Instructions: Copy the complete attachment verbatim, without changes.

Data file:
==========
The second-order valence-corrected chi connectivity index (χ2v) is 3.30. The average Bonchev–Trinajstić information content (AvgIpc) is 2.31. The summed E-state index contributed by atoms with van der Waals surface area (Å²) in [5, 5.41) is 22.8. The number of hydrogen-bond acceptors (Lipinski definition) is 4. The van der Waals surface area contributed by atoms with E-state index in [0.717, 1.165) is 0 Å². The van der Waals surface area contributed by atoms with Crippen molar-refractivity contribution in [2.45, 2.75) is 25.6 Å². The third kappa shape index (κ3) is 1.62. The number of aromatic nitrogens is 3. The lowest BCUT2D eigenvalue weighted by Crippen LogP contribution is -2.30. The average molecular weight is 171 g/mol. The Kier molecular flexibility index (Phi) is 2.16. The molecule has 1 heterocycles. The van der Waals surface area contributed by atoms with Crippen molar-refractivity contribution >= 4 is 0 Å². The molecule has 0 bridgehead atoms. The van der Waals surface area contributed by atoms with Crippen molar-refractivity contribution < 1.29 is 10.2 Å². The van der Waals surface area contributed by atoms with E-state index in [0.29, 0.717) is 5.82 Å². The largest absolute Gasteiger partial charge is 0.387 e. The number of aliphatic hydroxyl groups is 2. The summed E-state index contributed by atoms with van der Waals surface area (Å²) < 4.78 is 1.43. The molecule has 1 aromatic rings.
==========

The second-order valence-corrected chi connectivity index (χ2v) is 3.30. The average Bonchev–Trinajstić information content (AvgIpc) is 2.31. The summed E-state index contributed by atoms with van der Waals surface area (Å²) in [5, 5.41) is 22.8. The number of hydrogen-bond acceptors (Lipinski definition) is 4. The van der Waals surface area contributed by atoms with E-state index in [0.717, 1.165) is 0 Å². The van der Waals surface area contributed by atoms with Crippen molar-refractivity contribution in [2.45, 2.75) is 25.6 Å². The third kappa shape index (κ3) is 1.62. The number of aromatic nitrogens is 3. The lowest BCUT2D eigenvalue weighted by Crippen LogP contribution is -2.30. The average molecular weight is 171 g/mol. The Kier molecular flexibility index (Phi) is 2.16. The molecule has 1 heterocycles. The van der Waals surface area contributed by atoms with Crippen molar-refractivity contribution >= 4 is 0 Å². The molecule has 0 bridgehead atoms. The van der Waals surface area contributed by atoms with Crippen molar-refractivity contribution < 1.29 is 10.2 Å². The van der Waals surface area contributed by atoms with E-state index in [0.29, 0.717) is 5.82 Å². The largest absolute Gasteiger partial charge is 0.387 e. The number of aliphatic hydroxyl groups is 2. The summed E-state index contributed by atoms with van der Waals surface area (Å²) < 4.78 is 1.43. The molecule has 1 aromatic rings.